My colleague Ben Sin says that he only got to test these for half a day, but former XDA contributor TK Bay confirmed he couldn’t hear the audio coming from the glasses despite sitting right next to him. Ben also tried taking a call, and the other party said she heard me loud and clear when he was indoors, but outdoors in a crowd, it was hard for her and Ben to hear each other. That’s just a shortcoming of these open-air acoustics systems that we will have to accept. When I tested this outside with XDA TV host Alex Dobie, he was able to hear the music that I was listening to when I had the audio level above 75%. I also noticed that the Eyewear will vibrate a lot at louder volumes, though it’s not hugely visible.
For the most part, when wearing these in a quiet outdoor environment, like Berlin on a Sunday morning, Ben said that he was able to hear podcasts and music perfectly fine even as he was zipping around at relatively high speed on an electric bicycle. In a noisier city, though, which is Hong Kong at almost all hours of the day, he wouldn’t be able to hear the audio much. Neither of us was able to trigger Google Assistant with the long-press gesture, but this may be a bug that will be fixed later because Ben says he was able to access Google Assistant and Siri with the previous pair of Huawei Eyewear released in 2020.
In terms of features, there’s not a whole lot else these glasses can do. The AI Life app can be paired with them, though the only feature I found interesting was “Greetings”. This feature will enable the glasses to talk to you throughout the day, which can be… odd. It explained why the glasses said “Good afternoon” to me in an American accent when I put them on, but I don’t really understand the reason for the feature to exist. Maybe to help you keep track of time?
The glasses are also equipped with a trio of sensors — accelerometer, gyroscope, capacitance sensor — that allow the glasses to turn on or off automatically, and stop or start music playback when taking them on or off. In my experience, I found that this worked quite well, and I was surprised at how accurate it was when detecting being placed on my head. They’re comfortable to wear for long periods of time too, and I kept them on me for quite a while when listening to music just to try them out. What I especially love is how open they are, as you can hear your surroundings while still listening to your music in a (relatively) private environment.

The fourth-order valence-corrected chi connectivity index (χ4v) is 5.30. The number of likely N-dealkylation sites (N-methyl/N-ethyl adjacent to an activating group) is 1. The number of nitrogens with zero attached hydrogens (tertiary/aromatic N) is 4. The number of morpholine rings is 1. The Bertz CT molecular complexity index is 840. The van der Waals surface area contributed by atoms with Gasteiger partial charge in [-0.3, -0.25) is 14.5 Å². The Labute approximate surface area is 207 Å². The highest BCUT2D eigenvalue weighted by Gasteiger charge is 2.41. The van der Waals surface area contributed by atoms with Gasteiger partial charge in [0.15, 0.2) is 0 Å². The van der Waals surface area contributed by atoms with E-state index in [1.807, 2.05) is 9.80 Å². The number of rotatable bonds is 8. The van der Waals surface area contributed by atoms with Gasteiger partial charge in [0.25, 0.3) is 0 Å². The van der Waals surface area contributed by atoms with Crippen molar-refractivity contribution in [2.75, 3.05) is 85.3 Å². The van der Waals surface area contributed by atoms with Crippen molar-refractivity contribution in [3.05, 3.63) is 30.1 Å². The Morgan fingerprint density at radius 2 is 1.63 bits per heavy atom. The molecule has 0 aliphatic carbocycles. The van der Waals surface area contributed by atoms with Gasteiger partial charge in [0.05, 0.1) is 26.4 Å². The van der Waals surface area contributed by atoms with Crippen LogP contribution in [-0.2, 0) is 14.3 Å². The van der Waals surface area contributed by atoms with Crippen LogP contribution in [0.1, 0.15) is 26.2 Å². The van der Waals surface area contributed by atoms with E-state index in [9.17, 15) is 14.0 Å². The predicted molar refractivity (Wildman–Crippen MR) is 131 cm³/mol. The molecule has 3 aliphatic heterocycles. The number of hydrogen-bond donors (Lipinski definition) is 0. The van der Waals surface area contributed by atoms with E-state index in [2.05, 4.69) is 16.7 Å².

As mentioned, Huawei did not give media persons any official press information on this product, so we have no idea when or if these are getting released outside of Japan and Malaysia, nor do I have official pricing. In Malaysia, a Google search shows the exact pair I tested retail for around the Malaysian currency equivalent of $240. If these ever get released in other markets, I’d expect the price to be in this range. To be clear, these aren’t necessarily “smart glasses” akin to the likes of the Lenovo Glasses T1. These only play audio, and are more akin to a new form factor for headphones or wireless earphones.